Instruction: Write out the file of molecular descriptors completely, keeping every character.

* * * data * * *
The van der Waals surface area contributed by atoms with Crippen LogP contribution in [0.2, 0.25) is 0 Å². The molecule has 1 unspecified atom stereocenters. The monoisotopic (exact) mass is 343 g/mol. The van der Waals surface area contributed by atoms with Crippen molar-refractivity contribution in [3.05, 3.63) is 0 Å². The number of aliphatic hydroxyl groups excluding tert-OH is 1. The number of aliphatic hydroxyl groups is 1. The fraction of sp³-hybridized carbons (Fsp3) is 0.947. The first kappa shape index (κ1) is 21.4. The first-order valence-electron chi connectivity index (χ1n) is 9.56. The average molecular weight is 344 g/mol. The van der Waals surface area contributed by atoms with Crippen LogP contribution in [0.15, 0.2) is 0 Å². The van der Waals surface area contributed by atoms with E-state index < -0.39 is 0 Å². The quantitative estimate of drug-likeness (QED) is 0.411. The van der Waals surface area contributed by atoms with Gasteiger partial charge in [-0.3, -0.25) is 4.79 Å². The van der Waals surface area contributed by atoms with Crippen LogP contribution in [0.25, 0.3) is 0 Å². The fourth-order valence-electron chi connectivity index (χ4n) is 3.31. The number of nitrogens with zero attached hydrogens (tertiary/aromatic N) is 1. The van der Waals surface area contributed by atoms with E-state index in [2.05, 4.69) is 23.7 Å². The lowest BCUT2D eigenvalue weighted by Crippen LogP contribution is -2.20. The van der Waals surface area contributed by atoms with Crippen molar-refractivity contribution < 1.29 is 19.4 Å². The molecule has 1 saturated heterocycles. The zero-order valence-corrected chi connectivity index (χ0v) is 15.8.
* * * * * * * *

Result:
The van der Waals surface area contributed by atoms with Crippen LogP contribution in [0.2, 0.25) is 0 Å². The molecule has 1 unspecified atom stereocenters. The monoisotopic (exact) mass is 343 g/mol. The van der Waals surface area contributed by atoms with Crippen molar-refractivity contribution in [3.05, 3.63) is 0 Å². The number of aliphatic hydroxyl groups excluding tert-OH is 1. The number of aliphatic hydroxyl groups is 1. The fraction of sp³-hybridized carbons (Fsp3) is 0.947. The first kappa shape index (κ1) is 21.4. The first-order valence-electron chi connectivity index (χ1n) is 9.56. The average molecular weight is 344 g/mol. The van der Waals surface area contributed by atoms with Crippen LogP contribution in [0.15, 0.2) is 0 Å². The van der Waals surface area contributed by atoms with E-state index < -0.39 is 0 Å². The quantitative estimate of drug-likeness (QED) is 0.411. The van der Waals surface area contributed by atoms with Gasteiger partial charge in [-0.3, -0.25) is 4.79 Å². The van der Waals surface area contributed by atoms with Crippen LogP contribution in [0.25, 0.3) is 0 Å². The fourth-order valence-electron chi connectivity index (χ4n) is 3.31. The number of nitrogens with zero attached hydrogens (tertiary/aromatic N) is 1. The van der Waals surface area contributed by atoms with E-state index in [2.05, 4.69) is 23.7 Å². The lowest BCUT2D eigenvalue weighted by Crippen LogP contribution is -2.20. The van der Waals surface area contributed by atoms with Crippen molar-refractivity contribution < 1.29 is 19.4 Å². The molecule has 1 saturated heterocycles. The zero-order valence-corrected chi connectivity index (χ0v) is 15.8.